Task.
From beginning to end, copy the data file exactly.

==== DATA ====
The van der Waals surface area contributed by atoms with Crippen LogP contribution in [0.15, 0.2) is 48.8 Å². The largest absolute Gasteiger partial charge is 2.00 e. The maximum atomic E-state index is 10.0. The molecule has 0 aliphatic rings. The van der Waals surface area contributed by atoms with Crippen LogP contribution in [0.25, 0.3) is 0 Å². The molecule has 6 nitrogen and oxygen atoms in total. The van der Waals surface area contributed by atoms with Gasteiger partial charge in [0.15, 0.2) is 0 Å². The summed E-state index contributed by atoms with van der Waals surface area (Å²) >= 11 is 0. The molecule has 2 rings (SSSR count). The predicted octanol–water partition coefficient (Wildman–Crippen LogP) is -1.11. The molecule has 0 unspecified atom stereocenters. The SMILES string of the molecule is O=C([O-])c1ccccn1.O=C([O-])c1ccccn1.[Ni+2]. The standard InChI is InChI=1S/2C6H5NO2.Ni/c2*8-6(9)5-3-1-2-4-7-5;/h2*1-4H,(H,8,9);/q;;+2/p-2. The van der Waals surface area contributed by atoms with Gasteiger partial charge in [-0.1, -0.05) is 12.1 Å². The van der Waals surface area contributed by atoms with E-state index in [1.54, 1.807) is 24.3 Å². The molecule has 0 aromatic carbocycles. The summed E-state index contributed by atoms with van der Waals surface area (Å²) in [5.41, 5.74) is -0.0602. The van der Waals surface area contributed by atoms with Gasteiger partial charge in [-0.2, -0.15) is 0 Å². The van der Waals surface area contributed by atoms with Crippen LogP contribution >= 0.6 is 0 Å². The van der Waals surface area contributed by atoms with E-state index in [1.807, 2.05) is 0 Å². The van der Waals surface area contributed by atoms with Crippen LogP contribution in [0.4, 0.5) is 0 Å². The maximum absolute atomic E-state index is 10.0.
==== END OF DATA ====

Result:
The van der Waals surface area contributed by atoms with Crippen LogP contribution in [0.15, 0.2) is 48.8 Å². The largest absolute Gasteiger partial charge is 2.00 e. The maximum atomic E-state index is 10.0. The molecule has 0 aliphatic rings. The van der Waals surface area contributed by atoms with Crippen LogP contribution in [0.25, 0.3) is 0 Å². The molecule has 6 nitrogen and oxygen atoms in total. The van der Waals surface area contributed by atoms with Gasteiger partial charge in [0.15, 0.2) is 0 Å². The summed E-state index contributed by atoms with van der Waals surface area (Å²) >= 11 is 0. The molecule has 2 rings (SSSR count). The predicted octanol–water partition coefficient (Wildman–Crippen LogP) is -1.11. The molecule has 0 unspecified atom stereocenters. The SMILES string of the molecule is O=C([O-])c1ccccn1.O=C([O-])c1ccccn1.[Ni+2]. The standard InChI is InChI=1S/2C6H5NO2.Ni/c2*8-6(9)5-3-1-2-4-7-5;/h2*1-4H,(H,8,9);/q;;+2/p-2. The van der Waals surface area contributed by atoms with Gasteiger partial charge in [-0.1, -0.05) is 12.1 Å². The van der Waals surface area contributed by atoms with E-state index in [1.54, 1.807) is 24.3 Å². The molecule has 0 aromatic carbocycles. The summed E-state index contributed by atoms with van der Waals surface area (Å²) in [5.41, 5.74) is -0.0602. The van der Waals surface area contributed by atoms with Gasteiger partial charge in [-0.2, -0.15) is 0 Å². The van der Waals surface area contributed by atoms with Crippen LogP contribution >= 0.6 is 0 Å². The van der Waals surface area contributed by atoms with E-state index in [1.807, 2.05) is 0 Å². The van der Waals surface area contributed by atoms with Crippen LogP contribution in [0.4, 0.5) is 0 Å². The maximum absolute atomic E-state index is 10.0.